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24
DECEMBER 2019
SUSTAINABILITY
Focus
www.irishfarmersmonthly.com
Family Farm Income (FFI) is the return from farming for
farm family labour, land and capital and it is the principal
measure used in the Teagasc National Farm Survey.
FFI varies considerably among Irish farm systems with
Dairy farms being consistently the most profi table. The
Drystock sector which is made up of Cattle and Sheep
farms, is typically characterised by lower profi tability and
smaller holdings. The average income per hectare was
lowest on Cattle Rearing farms as illustrated in Table 1,
where the fi gure fell to 270/ha in 2018 compared to
322/ha in 2017. This average income per hectare was
just one quarter of that of their Dairy farm counterparts.
Average FFI per hectare on Cattle Other farms was 391/
ha in 2018, falling from 460/ha the previous year. The
equivalent fi gure on Sheep farms was 276/ha, down from
369/ha in 2017.(Teagasc 2019)
Enterprise
Size (ha)
Income per ha
Dairy
59
1,047
Cattle Rearing
31
270
Cattle Other
37
391
Sheep
48
276
Tillage
60
675
All
43
54
Table 1: Average Farm Size & FFI per ha 2018
Source: Teagasc NFS Report
Given the results from the information collected by
Teagasc in the National Farm Survey, we can see a defi nite
trend in the substantially lower farm incomes in the
Drystock sectors in particular. Fig. 1 represents FFI over
time and highlights the increasing gap between Dairy
and Drystock farms and how the Drystock sector is year
on year falling signifi cantly behind the other farming
sectors in Ireland. The e ect of falling incomes means
that without some changes being made to the farming
enterprise and to family farm income a viable living
cannot be made from the family farm.
According to the Teagasc NFS, a farm business is defi ned
as being Economically Viable where Family Farm Income
is su cient to pay family labour at the minimum wage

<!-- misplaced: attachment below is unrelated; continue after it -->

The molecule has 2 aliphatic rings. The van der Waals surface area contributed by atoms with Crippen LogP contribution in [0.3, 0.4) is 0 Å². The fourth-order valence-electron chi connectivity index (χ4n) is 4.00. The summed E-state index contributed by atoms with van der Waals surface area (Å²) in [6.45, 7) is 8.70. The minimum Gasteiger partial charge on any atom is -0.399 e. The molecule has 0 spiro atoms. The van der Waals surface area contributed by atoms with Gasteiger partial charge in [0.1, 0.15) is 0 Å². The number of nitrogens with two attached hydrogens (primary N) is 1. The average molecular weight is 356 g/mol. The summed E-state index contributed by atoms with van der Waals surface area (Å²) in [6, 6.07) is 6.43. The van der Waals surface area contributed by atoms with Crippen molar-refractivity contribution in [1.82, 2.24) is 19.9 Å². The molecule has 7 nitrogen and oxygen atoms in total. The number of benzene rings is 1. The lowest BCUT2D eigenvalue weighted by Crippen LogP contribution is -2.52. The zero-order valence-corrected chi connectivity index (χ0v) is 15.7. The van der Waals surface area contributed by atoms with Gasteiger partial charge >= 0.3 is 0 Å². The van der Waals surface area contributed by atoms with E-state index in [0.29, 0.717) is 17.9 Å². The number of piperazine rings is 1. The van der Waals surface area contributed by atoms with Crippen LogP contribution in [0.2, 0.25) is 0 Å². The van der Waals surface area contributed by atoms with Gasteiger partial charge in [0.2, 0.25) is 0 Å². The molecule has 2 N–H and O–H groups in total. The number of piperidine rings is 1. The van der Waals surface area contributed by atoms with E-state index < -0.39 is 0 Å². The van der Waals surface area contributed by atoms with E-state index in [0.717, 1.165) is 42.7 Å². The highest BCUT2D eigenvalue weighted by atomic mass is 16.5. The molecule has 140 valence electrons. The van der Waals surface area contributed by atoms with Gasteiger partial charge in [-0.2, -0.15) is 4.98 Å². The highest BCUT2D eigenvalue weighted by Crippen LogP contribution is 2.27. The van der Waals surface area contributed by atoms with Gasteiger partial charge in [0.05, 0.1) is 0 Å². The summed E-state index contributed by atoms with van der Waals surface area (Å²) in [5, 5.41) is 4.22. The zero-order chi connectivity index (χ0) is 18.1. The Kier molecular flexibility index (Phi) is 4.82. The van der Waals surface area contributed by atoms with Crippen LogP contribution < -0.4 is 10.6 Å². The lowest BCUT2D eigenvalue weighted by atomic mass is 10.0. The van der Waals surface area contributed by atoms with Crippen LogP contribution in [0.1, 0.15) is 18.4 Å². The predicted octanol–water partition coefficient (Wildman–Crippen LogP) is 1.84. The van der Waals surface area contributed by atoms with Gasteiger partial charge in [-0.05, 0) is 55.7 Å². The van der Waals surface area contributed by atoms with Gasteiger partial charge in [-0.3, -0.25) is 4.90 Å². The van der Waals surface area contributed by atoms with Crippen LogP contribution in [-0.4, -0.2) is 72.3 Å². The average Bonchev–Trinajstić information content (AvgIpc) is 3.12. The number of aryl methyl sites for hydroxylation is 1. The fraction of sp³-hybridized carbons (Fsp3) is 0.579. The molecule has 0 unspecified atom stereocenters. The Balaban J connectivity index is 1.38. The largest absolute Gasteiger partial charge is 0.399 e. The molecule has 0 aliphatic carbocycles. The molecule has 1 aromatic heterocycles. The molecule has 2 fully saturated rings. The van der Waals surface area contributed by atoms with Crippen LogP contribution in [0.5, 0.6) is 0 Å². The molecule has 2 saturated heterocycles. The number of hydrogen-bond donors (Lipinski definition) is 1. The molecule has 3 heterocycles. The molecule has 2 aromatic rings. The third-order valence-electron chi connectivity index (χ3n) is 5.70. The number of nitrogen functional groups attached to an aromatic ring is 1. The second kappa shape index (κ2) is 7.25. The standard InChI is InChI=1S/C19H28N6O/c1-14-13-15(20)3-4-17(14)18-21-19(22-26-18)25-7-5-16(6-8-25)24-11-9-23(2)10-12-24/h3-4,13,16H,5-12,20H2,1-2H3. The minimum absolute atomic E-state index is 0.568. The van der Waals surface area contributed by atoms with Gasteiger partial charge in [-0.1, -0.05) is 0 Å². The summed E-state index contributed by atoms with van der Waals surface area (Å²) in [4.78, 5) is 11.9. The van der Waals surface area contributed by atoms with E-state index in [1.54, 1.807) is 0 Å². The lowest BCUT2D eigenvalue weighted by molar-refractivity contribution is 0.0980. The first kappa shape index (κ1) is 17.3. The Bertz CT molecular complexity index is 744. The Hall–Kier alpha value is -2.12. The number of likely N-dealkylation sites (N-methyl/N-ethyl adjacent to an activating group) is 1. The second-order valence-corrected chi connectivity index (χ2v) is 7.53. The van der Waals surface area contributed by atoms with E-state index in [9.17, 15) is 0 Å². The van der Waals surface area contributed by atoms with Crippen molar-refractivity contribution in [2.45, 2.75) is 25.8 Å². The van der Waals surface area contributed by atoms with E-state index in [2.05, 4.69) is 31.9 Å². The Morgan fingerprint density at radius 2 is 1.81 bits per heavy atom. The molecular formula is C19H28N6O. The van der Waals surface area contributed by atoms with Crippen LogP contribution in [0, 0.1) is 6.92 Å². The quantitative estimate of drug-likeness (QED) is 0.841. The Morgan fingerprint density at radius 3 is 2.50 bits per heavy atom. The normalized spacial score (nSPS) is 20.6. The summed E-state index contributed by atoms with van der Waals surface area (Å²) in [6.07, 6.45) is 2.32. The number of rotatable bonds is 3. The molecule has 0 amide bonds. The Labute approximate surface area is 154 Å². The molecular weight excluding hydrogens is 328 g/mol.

(which is assumed here to be 19,616 per labour unit), and
provide a 5% return on the capital invested in non-land
assets, i.e. machinery and livestock. Where a farm is found
not to be economically viable but has an o -farm income
source within the household, the farm is then considered
to be Economically Sustainable but if there is no o -farm
income and the farm business is identifi ed as being non-
viable, the farm is then considered to be Economically
Vulnerable. It clearly shows the wide di erential between
the viability of Dairy, Tillage and Drystock farms in 2018,
while only one third of Irish farms were viable in 2018.
(Teagasc 2019)
Given the stark fi gures on the viability of Drystock farms
the following questions need to be asked;
Could another enterprise be developed using the
existing land base and farm buildings?
Could a sustainable income and living be achieved for
a family by considering an alternative enterprise?
Albert Einstein is attributed to coining the phrase "The
defi nition of insanity is doing the same thing over and
over again and expecting a di erent result". With this in
mind farmers should consider what direction they want
their farm to go with regard to the next generation. It
is important to keep rural areas populated and with the
decline in farm incomes it is very di cult for the next
generation to consider carrying on the family farm. This
Can On-Farm Diversifi cation
Save the Future of Drystock
Family Farms?
By Marianne Mulhall, Teagasc